Losing my religion

I’ve always liked the song “Losing My Religion”, by REM…one of the verses says:

Consider this
Consider this
The hint of the century
Consider this
The slip that brought me
To my knees, failed
What if all these fantasies
Come flailing around?
Now I’ve said too much

So, yeah…what if all the fantasies come flailing around? What if what we are fighting for, dreaming, fighting against, came around? What if we won? How would that be, what would that be, who would we be? People used to say, maybe they still do, “careful what you wish for, you just might get it”. Sometimes the cure is worse than the disease, sometimes the solution brings about more problems. More problems…it seems that we always have more problems. Without the problems, would there be simply boredom, lethargy, malaise? Would we tell stories around the kitchen about the good old days, when every day was a new battle ground, a new outrage? How would we be without that? Anger is such an incredible motivator…it will be harder than people think to have peace.

Maybe peace should not be the ultimate goal. Maybe the ultimate goal, and the ultimate commodity, is wisdom? That sounds rather lofty, and vacuous, but…I don’t know how one can be at peace without being assured of their own survival, and without having a perspective of abundance. Until I know that I can return to the well as many times as I feel thirst, I will be obsessed with my thirst and obsessed with the possibility of the well going dry. My obsession about the well going dry will eventually cause me to be paranoid about the motives and possible interference of everyone else, and I will have no peace. If I’m ambitious, I’ll get proactive about ensuring my water supply and will probably take action to protect what I have. So that nobody else can get it. So that I know what I have and it’s safe. That’s how afraid I am that I might not have enough…one day…but probably not today…but I have to be ready. Have to stay ready. This is serious business.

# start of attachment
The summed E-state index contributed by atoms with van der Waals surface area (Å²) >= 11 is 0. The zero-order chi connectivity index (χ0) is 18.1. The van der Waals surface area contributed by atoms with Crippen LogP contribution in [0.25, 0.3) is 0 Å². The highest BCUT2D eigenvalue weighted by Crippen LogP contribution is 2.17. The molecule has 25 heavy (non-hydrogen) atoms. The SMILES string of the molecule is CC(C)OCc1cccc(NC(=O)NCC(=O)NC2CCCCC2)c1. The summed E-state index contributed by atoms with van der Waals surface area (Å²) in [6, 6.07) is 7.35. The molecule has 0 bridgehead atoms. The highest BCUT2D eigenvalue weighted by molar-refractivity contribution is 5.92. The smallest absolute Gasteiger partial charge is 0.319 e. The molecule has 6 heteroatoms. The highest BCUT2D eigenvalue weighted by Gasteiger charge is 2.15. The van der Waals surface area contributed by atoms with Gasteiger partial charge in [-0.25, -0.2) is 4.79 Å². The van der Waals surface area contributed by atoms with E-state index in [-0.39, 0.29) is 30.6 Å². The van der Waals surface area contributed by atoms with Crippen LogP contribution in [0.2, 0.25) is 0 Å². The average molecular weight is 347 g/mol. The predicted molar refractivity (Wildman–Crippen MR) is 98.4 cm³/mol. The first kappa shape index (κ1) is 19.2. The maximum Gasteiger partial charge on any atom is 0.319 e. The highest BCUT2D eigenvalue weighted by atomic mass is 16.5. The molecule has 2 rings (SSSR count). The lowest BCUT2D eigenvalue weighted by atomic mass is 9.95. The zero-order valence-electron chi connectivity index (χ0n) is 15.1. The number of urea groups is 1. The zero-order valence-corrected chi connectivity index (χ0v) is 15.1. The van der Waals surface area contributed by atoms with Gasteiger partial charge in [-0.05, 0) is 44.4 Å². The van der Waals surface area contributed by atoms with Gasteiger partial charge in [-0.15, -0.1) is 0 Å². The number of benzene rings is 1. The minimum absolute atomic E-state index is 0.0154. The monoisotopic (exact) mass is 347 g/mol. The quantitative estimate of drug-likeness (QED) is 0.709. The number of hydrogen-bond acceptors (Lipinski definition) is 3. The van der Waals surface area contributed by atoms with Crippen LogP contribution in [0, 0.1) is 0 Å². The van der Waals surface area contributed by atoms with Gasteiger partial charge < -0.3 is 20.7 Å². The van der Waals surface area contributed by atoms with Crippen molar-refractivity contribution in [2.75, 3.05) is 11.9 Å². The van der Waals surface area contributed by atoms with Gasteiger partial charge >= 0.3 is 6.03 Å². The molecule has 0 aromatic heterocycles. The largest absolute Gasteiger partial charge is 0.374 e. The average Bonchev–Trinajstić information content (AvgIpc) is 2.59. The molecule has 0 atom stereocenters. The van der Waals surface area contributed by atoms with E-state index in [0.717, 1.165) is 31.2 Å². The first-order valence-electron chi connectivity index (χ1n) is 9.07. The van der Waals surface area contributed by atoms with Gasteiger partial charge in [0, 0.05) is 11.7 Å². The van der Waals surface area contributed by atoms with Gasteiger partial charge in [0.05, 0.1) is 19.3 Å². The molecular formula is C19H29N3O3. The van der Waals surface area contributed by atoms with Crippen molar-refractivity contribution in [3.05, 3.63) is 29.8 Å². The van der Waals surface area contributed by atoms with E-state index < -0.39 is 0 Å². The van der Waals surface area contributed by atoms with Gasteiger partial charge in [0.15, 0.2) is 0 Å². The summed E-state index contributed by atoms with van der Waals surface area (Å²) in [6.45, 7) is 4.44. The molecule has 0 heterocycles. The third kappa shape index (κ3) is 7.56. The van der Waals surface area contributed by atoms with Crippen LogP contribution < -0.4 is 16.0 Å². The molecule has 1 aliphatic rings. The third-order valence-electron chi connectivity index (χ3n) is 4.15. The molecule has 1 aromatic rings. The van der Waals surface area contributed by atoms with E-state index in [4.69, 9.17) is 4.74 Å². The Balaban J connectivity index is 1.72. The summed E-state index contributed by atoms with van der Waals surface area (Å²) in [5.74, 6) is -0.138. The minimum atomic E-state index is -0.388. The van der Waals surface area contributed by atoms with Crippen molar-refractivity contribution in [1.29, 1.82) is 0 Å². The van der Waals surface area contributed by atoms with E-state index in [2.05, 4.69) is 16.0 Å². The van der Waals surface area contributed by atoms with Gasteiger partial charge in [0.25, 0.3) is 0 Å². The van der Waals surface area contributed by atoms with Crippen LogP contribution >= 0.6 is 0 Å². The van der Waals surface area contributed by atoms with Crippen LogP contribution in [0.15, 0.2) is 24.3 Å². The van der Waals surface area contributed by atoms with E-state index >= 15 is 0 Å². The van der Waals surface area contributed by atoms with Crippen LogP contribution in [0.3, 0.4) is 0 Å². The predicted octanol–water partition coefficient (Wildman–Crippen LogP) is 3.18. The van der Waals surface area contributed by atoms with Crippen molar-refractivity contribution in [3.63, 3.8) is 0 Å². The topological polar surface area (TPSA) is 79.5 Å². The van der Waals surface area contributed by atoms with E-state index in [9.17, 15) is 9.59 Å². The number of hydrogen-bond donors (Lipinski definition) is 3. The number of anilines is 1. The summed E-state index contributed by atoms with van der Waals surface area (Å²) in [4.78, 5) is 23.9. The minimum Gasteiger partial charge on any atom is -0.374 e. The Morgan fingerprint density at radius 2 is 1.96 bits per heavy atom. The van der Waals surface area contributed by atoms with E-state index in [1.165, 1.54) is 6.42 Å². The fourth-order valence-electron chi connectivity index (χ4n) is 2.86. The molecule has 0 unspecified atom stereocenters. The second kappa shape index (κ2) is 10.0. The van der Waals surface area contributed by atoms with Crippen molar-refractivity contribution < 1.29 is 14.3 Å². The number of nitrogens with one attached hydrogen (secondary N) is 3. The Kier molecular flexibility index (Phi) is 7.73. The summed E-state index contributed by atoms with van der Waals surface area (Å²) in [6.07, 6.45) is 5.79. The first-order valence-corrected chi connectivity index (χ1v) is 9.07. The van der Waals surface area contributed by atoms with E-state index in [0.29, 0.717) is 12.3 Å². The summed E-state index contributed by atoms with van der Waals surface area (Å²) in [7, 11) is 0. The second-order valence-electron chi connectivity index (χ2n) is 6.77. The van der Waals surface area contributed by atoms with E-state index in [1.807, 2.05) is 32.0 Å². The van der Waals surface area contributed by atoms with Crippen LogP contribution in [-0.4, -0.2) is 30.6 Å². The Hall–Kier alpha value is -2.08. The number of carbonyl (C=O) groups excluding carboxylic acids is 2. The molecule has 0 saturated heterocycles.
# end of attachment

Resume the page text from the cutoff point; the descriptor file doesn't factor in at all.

This notion of advance preparation reminds me of another song…”Life During Wartime” by Talking Heads:

High on a hillside, the trucks are loading,
Everything’s ready to roll
I sleep in the daytime, I work in the nighttime,
I might not ever get homeThis ain’t no party, this ain’t no disco,
This ain’t no fooling around
This ain’t no Mudd Club, or C. B. G. B.,
I ain’t got time for that now

This is war, I suppose. We are fighting for our lives, in ways that we don’t even understand. We are fighting because we can’t be sure that we can survive, that there’s enough out there to support us. I’ve said for a long time now that our planet has enough resources to support us, all of us, the billions and billions of us and the animals and the plants and everything far and wide. There is enough, but not if we dole it out inequitably…one for me, none for you. Two for me, 1/2 of one for you. That doesn’t work, and we end up wasting a lot of stuff. Rather throw it out instead of giving it away for free. Yeah, that’s the way advanced intelligence would do it.